Israel, the US, and imperialism
In July 1956, Egyptian president, Colonel Abdul Nasser, announced the nationalisation of the Suez Canal. Britain and France, the old colonial powers, had together with Israel, conspired to invade Egypt, seize control of the canal and overthrow Nasser. On 29 October Israeli forces attacked, and British and French troops followed on 5 November. Within two days it was over, ending in humiliation for Britain and France. President Eisenhower, who had warned against invasion, cut off finance to Britain from the International Monetary Fund and threatened sanctions, fuelling a massive run on sterling. Britain, facing bankruptcy and devaluation of the pound, accepted a UN ceasefire and withdrawal.
The outcome of the 1956 Suez Crisis reflected the new imperialist order after 1945. The US and the Soviet Union now confronted each other as global nuclear superpowers; the middle east was a growing site of superpower rivalry. As the Soviet Union accelerated arms supplies to Egypt, Syria and Iraq, the US looked to counter Soviet influence. After Suez, Israel recognised the US as the key imperialist power and increasingly sought an alliance. Whilst the US had opposed the 1956 invasion, the tension between the US and Israel soon loosened. By 1962, President Kennedy declared a special relationship with Israel comparable to that with Britain.
The first key watershed came with the 1967 Arab-Israeli war. The war left Israel the most formidable military power in the region; President Nixon told Henry Kissinger that Israel was the only effective opponent to Soviet expansion in the Middle East and the US now overtook France as Israel’s main source of arms.
However, the second turning point came with the Arab-Israeli war of 1973; here the outcome was more ambiguous. The Arab armies took Israel and its imperialist patron by surprise. Whilst Israel emerged as the victor, the initial defeats punctured assumptions of Israeli invulnerability.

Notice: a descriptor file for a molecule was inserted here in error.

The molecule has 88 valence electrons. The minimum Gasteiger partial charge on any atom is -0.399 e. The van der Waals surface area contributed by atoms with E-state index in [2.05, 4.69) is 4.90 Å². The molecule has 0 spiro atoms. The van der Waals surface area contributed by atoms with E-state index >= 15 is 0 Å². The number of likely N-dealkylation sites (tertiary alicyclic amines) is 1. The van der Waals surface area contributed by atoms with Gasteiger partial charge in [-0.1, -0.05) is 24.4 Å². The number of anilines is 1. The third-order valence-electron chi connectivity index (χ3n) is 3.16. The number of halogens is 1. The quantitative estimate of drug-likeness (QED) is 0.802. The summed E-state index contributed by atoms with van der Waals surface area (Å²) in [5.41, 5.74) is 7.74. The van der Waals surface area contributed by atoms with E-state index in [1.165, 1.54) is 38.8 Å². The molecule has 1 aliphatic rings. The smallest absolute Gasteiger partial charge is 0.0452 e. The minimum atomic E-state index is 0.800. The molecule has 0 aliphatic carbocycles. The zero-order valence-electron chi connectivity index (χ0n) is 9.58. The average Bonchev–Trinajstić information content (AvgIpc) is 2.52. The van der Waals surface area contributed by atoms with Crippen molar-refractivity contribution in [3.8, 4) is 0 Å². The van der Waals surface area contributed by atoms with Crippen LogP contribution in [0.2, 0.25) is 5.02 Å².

After the 1973 war, the cornerstone of US policy was to establish Israel’s permanent military and technological superiority, known as “Qualitative Military Edge”. Up to 1973, US foreign military sales to any one recipient were capped at $250 million per year. In 1974, US military aid to Israel rocketed to $2.2 billion, setting an annual benchmark since. A senior state department official defined Qualitative Military Edge as the guarantee of Israel’s ability to “counter and defeat credible military threats from any individual state, coalition of states, or non-state actor, while sustaining minimal damages or casualties… Each and every security assistance request from the Israeli Government is evaluated in light of our policy to uphold Israel’s Qualitative Military Edge.” This policy was written into US law by the Obama administration.
At the same time, the US has sought to bring the Arab regimes into its camp. After the defeat of 1973, Egypt began negotiations with Israel and in 1979, President Sadat signed the Egypt-Israel peace treaty. Egypt became the second biggest recipient of US military aid.
Nonetheless, US imperialism faces a fundamental quandary: the vulnerabilities of the Arab regimes. During the 1970s and early 1980s, the Palestinian struggle combined with popular resentment, posing a threat to Arab rulers, and acted as a catalyst for anti-imperialist sentiment across the region.
In 1970, civil war erupted in Jordan between Palestinians and their allies on one side, and the autocrat and key US ally, King Hussein, on the other. Syria backed the revolt seeking an advantage against a regional rival. However, Israel confronted Syria in the Golan and Jordan valley; King Hussein’s forces overwhelmed the Palestinians and forced a Syrian withdrawal.